Stocks closed slightly higher on Tuesday as energy shares rebounded from steep losses in the previous session, but mixed messages from the Trump administration regarding trade kept a lid on gains.
The Dow Jones Industrial Average rose 30.31 points to close at 24,283.11, with Apple and Chevron rising 1.2 percent each. The S&P 500 gained 0.2 percent and ended at 2,723.06, as energy rose more than 1 percent. The Nasdaq composite advanced 0.4 percent to 7,561.63 as Netflix rose 3.9 percent, after sliding 6.5 percent on Monday.
General Electric rose sharply on its first day after being booted from the Dow and posted its biggest one-day gain in three years.
"A lot of investors are taking a wait-and-see approach with the confusion around trade policy," said Ryan Nauman, market strategist at Informa Financial Intelligence. But on the other hand, "the fundamentals have been phenomenal. I think all this trade talk is sort of dampening the excitement around the fundamentals."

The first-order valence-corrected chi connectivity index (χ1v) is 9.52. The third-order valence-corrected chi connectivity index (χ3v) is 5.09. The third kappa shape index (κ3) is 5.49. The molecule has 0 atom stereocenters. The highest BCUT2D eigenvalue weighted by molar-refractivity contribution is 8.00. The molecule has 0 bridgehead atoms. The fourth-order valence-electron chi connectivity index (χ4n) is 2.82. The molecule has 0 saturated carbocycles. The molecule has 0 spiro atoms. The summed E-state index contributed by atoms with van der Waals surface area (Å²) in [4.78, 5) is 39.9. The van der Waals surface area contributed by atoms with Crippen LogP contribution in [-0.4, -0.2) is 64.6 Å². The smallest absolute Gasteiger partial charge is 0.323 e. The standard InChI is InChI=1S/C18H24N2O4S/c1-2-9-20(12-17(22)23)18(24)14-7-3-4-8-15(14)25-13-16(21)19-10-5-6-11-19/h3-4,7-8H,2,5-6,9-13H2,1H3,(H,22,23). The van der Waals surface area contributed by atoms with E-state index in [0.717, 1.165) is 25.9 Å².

Treasury Secretary Steven Mnuchin said in a tweet Monday that a report from the Wall Street Journal about the Trump administration planning to curb Chinese investment in U.S. tech was “fake news.” Mnuchin added, however, that those restrictions will apply to “all countries that are trying to steal our technology.”
Later on Monday, Peter Navarro, a trade advisor to President Donald Trump, told CNBC said there were no plans on slapping investment restrictions on China or other countries. He also said the stock market was overreacting to such fears.
However, White House press secretary Sarah Sanders doubled down on Mnuchin’s statement, saying in a press briefing: “As the Secretary said, a statement would go out that targets all countries that are trying to steal our technology, and we expect that to be out soon.”